Be Kind Video, a new Magnolia Park business, offers its visitors a mix of nostalgic atmosphere and modern entertainment.
The founder of the store is filmmaker Matthew Renoir. While Renoir had been making his way in the entertainment industry for years, he had a desire to create a video store that sold a collection of classic movies.
“It’s funny because most people want to be ‘Oh, to act in movies, to be a director, writer, star or whatever.’ “I’ve always dreamed of a video store,” Renoir said. “It made sense to me.”
Renoir and his partner moved to Los Angeles in 2010, after earning a film degree from San Francisco State University and working on film sets in the Bay Area. Since then he has been working as a cinematographer for music videos, documentaries, short films, web episodes. , and more.
In recent years, Renoir and one of his friends, Aaron Therol, have started discussing Renoir’s concept of a video store. As demand for VHS tapes began to increase at the same time, the two later sought tapes in second-hand shops. They then brought a pop-up VHS tape to the Los Feliz Flea market, which Renoir said was a “huge hit” among customers.
Through the California Dream Fund, Renoir took classes where he created a business plan for Be Kind Video. He was given $5,000 to open the store and after a local call he decided to rent a place on Magnolia Avenue across from Porto’s Bakery.
The store opened in November 2022. Renoir manages the business, while Therol and Renoir’s other friends Matt Landsman, Brian Judd and Jane Kim also contribute. Be Kind Video currently has around 1,000 VHS tapes available for purchase. Most of the tapes were left by community members who wanted to get rid of the movies that had taken up space in their homes for years. In addition, Be Kind Video also offers DVDs, Blu-rays and 4K Blu-rays for sale or rental. Burbank has so far been a viable site, Renoir says, due to locals’ close ties to the movie industry.
“It’s great to be in Burbank because most people have a connection to the film industry or work at Warner Brothers, Universal or Disney, so a lot of people just want to help, they want to contribute,” Renoir said. “Actually, supporting this small community has been incredible. And that was kind of a mission statement for the video store too – a place where you can actually come and talk movies and connect with other people and not have to buy anything. It’s a store of course, but I prefer it to be a place where people are comfortable hanging out and want to come back to because of the atmosphere.”
The store not only provides a selection of movies along with a smaller collection of television shows, but also offers a replica of a retro home TV installation. This area features wood paneling, an old TV set, Nintendo posters, “Back to the Future”, “Ghostbusters” and more, as well as other 80s memorabilia. Therol designed this space, and Renoir noticed the animated responses from shoppers brimming with memories as they walked around the store and browsed the videos.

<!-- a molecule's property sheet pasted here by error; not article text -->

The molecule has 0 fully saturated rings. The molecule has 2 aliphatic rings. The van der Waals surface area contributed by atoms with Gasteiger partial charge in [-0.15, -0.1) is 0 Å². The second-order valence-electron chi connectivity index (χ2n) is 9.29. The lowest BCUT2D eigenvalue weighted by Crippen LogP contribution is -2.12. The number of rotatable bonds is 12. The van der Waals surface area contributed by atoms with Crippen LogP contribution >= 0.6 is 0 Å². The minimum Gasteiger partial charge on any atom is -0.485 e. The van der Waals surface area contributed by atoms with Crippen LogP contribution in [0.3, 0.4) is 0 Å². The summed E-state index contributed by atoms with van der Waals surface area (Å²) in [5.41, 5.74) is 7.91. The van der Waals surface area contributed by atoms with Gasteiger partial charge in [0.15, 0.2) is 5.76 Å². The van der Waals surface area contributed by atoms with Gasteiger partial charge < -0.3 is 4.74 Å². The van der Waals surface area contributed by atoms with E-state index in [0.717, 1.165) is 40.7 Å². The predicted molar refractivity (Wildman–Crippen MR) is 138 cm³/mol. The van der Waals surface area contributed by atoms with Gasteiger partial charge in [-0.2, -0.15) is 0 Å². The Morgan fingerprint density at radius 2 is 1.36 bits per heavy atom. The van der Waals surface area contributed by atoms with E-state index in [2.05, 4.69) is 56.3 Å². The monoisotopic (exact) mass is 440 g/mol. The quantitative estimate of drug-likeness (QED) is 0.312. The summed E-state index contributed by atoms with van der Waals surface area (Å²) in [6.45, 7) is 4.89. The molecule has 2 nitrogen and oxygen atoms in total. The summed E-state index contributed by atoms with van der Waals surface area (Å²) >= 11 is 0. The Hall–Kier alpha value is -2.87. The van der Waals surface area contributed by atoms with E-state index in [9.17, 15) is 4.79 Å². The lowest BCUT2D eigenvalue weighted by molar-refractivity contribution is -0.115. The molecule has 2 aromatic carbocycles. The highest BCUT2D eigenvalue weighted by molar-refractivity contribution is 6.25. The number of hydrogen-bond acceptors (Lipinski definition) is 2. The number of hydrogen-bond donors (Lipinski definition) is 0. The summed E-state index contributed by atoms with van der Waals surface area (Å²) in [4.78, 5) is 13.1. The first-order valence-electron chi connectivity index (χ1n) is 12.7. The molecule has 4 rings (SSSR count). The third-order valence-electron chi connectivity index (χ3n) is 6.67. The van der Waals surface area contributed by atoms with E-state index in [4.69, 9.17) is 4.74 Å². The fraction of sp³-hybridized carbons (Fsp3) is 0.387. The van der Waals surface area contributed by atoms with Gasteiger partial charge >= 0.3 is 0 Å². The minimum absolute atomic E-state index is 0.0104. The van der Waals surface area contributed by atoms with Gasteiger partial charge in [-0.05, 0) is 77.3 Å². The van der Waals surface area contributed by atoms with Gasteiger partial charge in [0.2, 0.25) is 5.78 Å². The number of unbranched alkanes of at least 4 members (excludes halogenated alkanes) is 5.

“A lot of people will say, ‘Oh, this is my childhood home,’ or ‘How did you get into my basement?’ they’ll ask,” Renoir said. really amazing.
In the nearly three months that Be Kind Video went into business, Renoir held several events at the venue, including a Christmas movie trivia night and a VHS swap. On January 12, a stand-up comedy event was held on Be Kind Video featuring Ian Karmel, Will Miles, Irene Tu, Ashley Brooke Roberts and Nick Pupo, hosted by Chris Calogero and Emily Winter. Another comedy show will be held on February 9 and cartoon meetings will begin on Saturday morning, February 11th. This weekend’s meetups will feature original broadcasts and commercials of ’80s cartoons, and serve cereal to snacks for attendees.
One of the fun aspects of posting a Be Kind Video for Renoir is seeing customers of all ages pop into the store. A recent customer purchased a VHS of the movie “Ben-Hur,” a project that Renoir says his father contributed as a crew member. Other guests may be family units run by adults who share fun with their children about their childhood experiences.
“The coolest thing is that it ranges from 90-year-olds to babies,” Renoir said of clients. “And a lot of people tell their kids, ‘Hey, that’s what we used to do on Friday nights: We’d go to the Blockbuster or mom-pop video store and rent two movies, eat pizza’, go home, watch,’ that kind of thing.
Renoir has considered turning Be Kind Video into a nonprofit and plans to continue to include community-focused events such as monthly mixers for movie lovers. On January 23, a ribbon cutting ceremony was held at the store under the leadership of the Burbank Chamber of Commerce. As the business attracts customers and gains loyal followers, Renoir hopes to connect with other Magnolia Park merchants and continue to grow the community as a sought-after destination for vintage enthusiasts in Burbank and beyond.
“The whole neighborhood has all the vintage market wear, vintage shops: Blast from the Past, Mystical Museum, Dark Flavors, Halloween Town, the Hollywood Book and Poster, all these excellent Venn diagram-style links, there are some transitions, but everyone really stops, except this “It’s the coolest thing,” Renoir said. “It would be nice if we could get together and make Magnolia Park something like Melrose. It’s something that has a destination, and you can come to hang out any night of the week.
To learn more about Be Kind Video, visit their site here or follow them instagram, twitter or Facebook.
- Carpet cleaning tips by professionals | Krishna Yadav
- Tenby project started without planning permission on maps for approval – The Pembrokeshire Herald
- Stepping back in time via Pendleton Underground
- The development in residential projects is evident in central suburbs like Sion-Chunabhatti and more…
- Pirates of the Caribbean is set WHEN? –